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R. N. Swanson

literature, in the integration of new feasts into the liturgical round and in the multiplication of pilgrimage crosses scattered across the country, complementing the physical relics of Christ, such as the holy blood at Hailes. 1 Alongside Christ, the saints also attracted considerable devotion. The Virgin Mary was supreme among the saints, devotion to her being

in Catholic England
Shayne Aaron Legassie

9 The pilgrimage road in late medieval English literature Shayne Aaron Legassie Strictly speaking, there is no such thing as a pilgrimage road. Economic historians concede that the practice of pilgrimage exerted tangible effects on the development of cathedrals, monasteries and towns, but they quickly add that there is no conclusive evidence that pilgrimage was the primary impetus behind the construction or maintenance of any medieval English roads.1 As is the case with most of the important pilgrimage destinations of medieval Christian Europe, English shrines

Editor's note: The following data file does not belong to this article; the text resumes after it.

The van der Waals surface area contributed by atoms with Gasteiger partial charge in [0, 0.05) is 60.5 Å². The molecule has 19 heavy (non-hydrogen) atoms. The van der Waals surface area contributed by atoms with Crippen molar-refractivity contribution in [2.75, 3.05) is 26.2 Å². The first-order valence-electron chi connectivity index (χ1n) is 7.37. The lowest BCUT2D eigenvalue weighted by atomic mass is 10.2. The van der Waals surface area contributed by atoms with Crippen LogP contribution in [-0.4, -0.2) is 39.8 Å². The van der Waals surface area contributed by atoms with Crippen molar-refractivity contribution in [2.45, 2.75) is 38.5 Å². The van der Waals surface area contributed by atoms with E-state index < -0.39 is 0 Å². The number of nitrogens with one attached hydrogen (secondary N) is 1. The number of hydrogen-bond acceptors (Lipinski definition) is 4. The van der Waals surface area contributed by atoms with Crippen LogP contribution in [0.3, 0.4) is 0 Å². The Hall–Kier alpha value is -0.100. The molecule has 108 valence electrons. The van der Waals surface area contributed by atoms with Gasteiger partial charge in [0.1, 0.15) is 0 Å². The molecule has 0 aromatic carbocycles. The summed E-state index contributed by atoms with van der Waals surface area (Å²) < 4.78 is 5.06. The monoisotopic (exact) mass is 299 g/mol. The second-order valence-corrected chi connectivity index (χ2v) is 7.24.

in Roadworks
Bulletin of the John Rylands Library
Bulletin of the John Rylands Library
Elyse Semerdjian

This article discusses how Armenians have collected, displayed and exchanged the bones of their murdered ancestors in formal and informal ceremonies of remembrance in Dayr al-Zur, Syria – the final destination for hundreds of thousands of Armenians during the deportations of 1915. These pilgrimages – replete with overlapping secular and nationalist motifs – are a modern variant of historical pilgrimage practices; yet these bones are more than relics. Bone rituals, displays and vernacular memorials are enacted in spaces of memory that lie outside of official state memorials, making unmarked sites of atrocity more legible. Vernacular memorial practices are of particular interest as we consider new archives for the history of the Armenian Genocide. The rehabilitation of this historical site into public consciousness is particularly urgent, since the Armenian Genocide Memorial Museum and Martyr’s Church at the centre of the pilgrimage site were both destroyed by ISIS (Islamic State in Syria) in 2014.